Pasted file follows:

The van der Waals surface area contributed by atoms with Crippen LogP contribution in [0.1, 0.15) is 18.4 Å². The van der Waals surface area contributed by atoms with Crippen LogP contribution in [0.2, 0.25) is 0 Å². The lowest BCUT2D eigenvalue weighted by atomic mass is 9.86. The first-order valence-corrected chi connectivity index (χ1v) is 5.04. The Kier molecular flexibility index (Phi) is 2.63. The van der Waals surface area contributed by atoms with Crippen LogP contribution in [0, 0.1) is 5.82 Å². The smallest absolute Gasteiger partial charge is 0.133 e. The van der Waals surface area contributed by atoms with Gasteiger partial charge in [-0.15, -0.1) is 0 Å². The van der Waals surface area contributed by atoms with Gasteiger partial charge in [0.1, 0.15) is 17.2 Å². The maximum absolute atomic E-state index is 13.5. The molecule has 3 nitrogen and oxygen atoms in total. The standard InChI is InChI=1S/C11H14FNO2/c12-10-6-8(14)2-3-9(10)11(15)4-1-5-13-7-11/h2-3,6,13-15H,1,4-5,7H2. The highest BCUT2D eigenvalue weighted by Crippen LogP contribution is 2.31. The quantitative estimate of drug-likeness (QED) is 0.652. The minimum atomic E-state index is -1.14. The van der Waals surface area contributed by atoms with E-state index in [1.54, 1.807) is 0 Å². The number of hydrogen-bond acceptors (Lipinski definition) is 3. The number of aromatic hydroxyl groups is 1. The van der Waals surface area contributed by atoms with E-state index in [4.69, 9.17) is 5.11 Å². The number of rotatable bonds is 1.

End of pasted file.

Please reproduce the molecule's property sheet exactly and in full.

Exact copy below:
The van der Waals surface area contributed by atoms with Crippen LogP contribution in [0.1, 0.15) is 18.4 Å². The van der Waals surface area contributed by atoms with Crippen LogP contribution in [0.2, 0.25) is 0 Å². The lowest BCUT2D eigenvalue weighted by atomic mass is 9.86. The first-order valence-corrected chi connectivity index (χ1v) is 5.04. The Kier molecular flexibility index (Phi) is 2.63. The van der Waals surface area contributed by atoms with Crippen LogP contribution in [0, 0.1) is 5.82 Å². The smallest absolute Gasteiger partial charge is 0.133 e. The van der Waals surface area contributed by atoms with Gasteiger partial charge in [-0.15, -0.1) is 0 Å². The van der Waals surface area contributed by atoms with Gasteiger partial charge in [0.1, 0.15) is 17.2 Å². The maximum absolute atomic E-state index is 13.5. The molecule has 3 nitrogen and oxygen atoms in total. The standard InChI is InChI=1S/C11H14FNO2/c12-10-6-8(14)2-3-9(10)11(15)4-1-5-13-7-11/h2-3,6,13-15H,1,4-5,7H2. The highest BCUT2D eigenvalue weighted by Crippen LogP contribution is 2.31. The quantitative estimate of drug-likeness (QED) is 0.652. The minimum atomic E-state index is -1.14. The van der Waals surface area contributed by atoms with E-state index in [1.54, 1.807) is 0 Å². The number of hydrogen-bond acceptors (Lipinski definition) is 3. The number of aromatic hydroxyl groups is 1. The van der Waals surface area contributed by atoms with E-state index in [4.69, 9.17) is 5.11 Å². The number of rotatable bonds is 1.